• will spend more time by the water. This one, sadly, didn’t happen as much as I was hoping it would. We took a trip to the ocean and O loved it, and then hit a growth spurt/sleep regression and the trip became less about enjoying the water. In the end, the best part of the trip was taking her to the Boston Aquarium and watching her talk to the penguins. It was a humbling reminder that the best-laid plans are really only good intentions.
  • will design and publish a baby sweater! This happened, in fact, I designed a few things this year including two cowls, a pair of fingerless mitts, socks, and a shawl. Don’t ask me where I found the time!
  • will make. So many items flew off my knitting needles this year, I’m honestly not sure where I found the time and know there are more projects in my future.
  • will keep trying new things. I started a new job, does that count? What about caulking a window? This goal was created without realizing how many new things would be forced upon me as a new parent, it’s amazing how I suddenly understand the appeal of a vacation when someone else plans the itinerary and you just show up.
  • will journal and/or sit with myself more. Neope. I even attempted to meet this goal by putting together a book of photos and whatnot of our first year as parents. I think I learned that my reflection happens while my hands are busy with other things and that that’s ok. I’m learning to let go of the romantic idea that my life should be documented and that I need to process everything on paper.

January 2023 Book Club: The Christie Affair

Cover art for The Christie Affair.

And then there were none by Agatha Christie was one of the first adult books I read. In fact, the memory of finding at my Grandmother’s church book sale is burned into my mind. I was in fourth grade and was getting tired of reading Nancy Drew books. The other women at her church spent hours sorting books into categories so that I could spend minutes pouring over the mystery section, reading the text on the back for any title that caught my eye. In the end, I walked away with three books, And then there were none, Roses are red and Violets are blue.

To this day, And then there were none remains one of my favorite novels, one I reach for again and again. I’m also in love with the recent mini-series adaptation even though it significantly changes the ending. Having read and enjoyed other Agatha Christie books, it wasn’t a huge leap for me to be curious about a fictional book discussing what happened when Agatha Christie went missing.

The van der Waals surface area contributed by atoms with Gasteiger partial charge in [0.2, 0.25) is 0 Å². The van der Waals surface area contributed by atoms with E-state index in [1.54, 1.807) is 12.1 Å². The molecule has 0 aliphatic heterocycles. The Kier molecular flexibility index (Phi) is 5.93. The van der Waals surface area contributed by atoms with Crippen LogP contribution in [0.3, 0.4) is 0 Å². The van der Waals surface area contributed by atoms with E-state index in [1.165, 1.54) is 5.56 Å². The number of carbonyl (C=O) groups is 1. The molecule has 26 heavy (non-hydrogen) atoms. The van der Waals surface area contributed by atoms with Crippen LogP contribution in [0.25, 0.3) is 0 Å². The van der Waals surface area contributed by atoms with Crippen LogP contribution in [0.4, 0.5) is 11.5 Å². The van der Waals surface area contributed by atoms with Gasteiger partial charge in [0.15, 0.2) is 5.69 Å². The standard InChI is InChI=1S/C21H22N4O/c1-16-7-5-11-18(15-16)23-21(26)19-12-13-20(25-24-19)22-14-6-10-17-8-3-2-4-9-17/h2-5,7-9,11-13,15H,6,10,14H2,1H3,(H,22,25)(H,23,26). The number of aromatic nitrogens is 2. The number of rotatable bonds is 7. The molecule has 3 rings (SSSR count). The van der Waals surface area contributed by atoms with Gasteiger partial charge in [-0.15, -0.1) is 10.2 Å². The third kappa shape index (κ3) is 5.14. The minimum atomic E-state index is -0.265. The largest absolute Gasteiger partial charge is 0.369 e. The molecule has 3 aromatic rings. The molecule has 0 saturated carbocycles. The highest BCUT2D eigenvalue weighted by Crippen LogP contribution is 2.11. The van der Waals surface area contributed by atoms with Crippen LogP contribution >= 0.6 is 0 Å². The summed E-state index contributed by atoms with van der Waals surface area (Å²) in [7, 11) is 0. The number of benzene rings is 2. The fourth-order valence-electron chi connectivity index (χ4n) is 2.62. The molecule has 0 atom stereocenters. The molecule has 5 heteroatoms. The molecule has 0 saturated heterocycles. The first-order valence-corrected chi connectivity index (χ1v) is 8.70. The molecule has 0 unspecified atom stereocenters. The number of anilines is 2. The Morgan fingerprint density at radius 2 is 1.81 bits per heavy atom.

Let’s start with the fact that Agatha Christie did in fact go missing in 1926 for 12 days. Police searched for her for 3 days after finding her car abandoned with two wheels hanging over the edge of a chalk pit and eventually expanded the search after finding themselves unsatisfied with the results (The New York Times did an excellent summary of the time period). True, she wasn’t as well known as she is now, but for 12 days there wasn’t a reliable witness and to this day no one knows what really happened during the 12 day period. It’s a mystery novel in and of itself.

Using Christie’s Husband’s Mistress as a narrator, The Christie Affair aims to tell a fictional story about what happened during those 12 days and I think it does an amazing job. True, there are elements of the story that are almost too convenient (like who the mother of the child is), but the convenience doesn’t go so far as to take you out of the story.

I enjoyed reading about love, both a mother’s and a lover’s. I enjoyed the portrayal of Agatha as someone who was willing to commit to and keep a secret. This was a fun read and a fantastic way to kick off 2023. This wasn’t a book with levels of hidden depth, but it was one that made you think about how someone’s history affects their present.

Next month, we’ll read Book of night by Holly Black. I’m particularly excited about this one because it’s Black’s first adult novel (I read a lot of her books growing up) and because it takes place in an area that I grew up in and around.

Cover art for Book of Night by Holly Black.

In Charlie Hall’s world, shadows can be altered, for entertainment and cosmetic preferences—but also to increase power and influence. You can alter someone’s feelings—and memories—but manipulating shadows has a cost, with the potential to take hours or days from your life. Your shadow holds all the parts of you that you want to keep hidden—a second self, standing just to your left, walking behind you into lit rooms. And sometimes, it has a life of its own.

Charlie is a low-level con artist, working as a bartender while trying to distance herself from the powerful and dangerous underground world of shadow trading. She gets by doing odd jobs for her patrons and the naive new money in her town at the edge of the Berkshires. But when a terrible figure from her past returns, Charlie’s present life is thrown into chaos, and her future seems at best, unclear—and at worst, non-existent. Determined to survive, Charlie throws herself into a maelstrom of secrets and murder, setting her against a cast of doppelgängers, mercurial billionaires, shadow thieves, and her own sister—all desperate to control the magic of the shadows.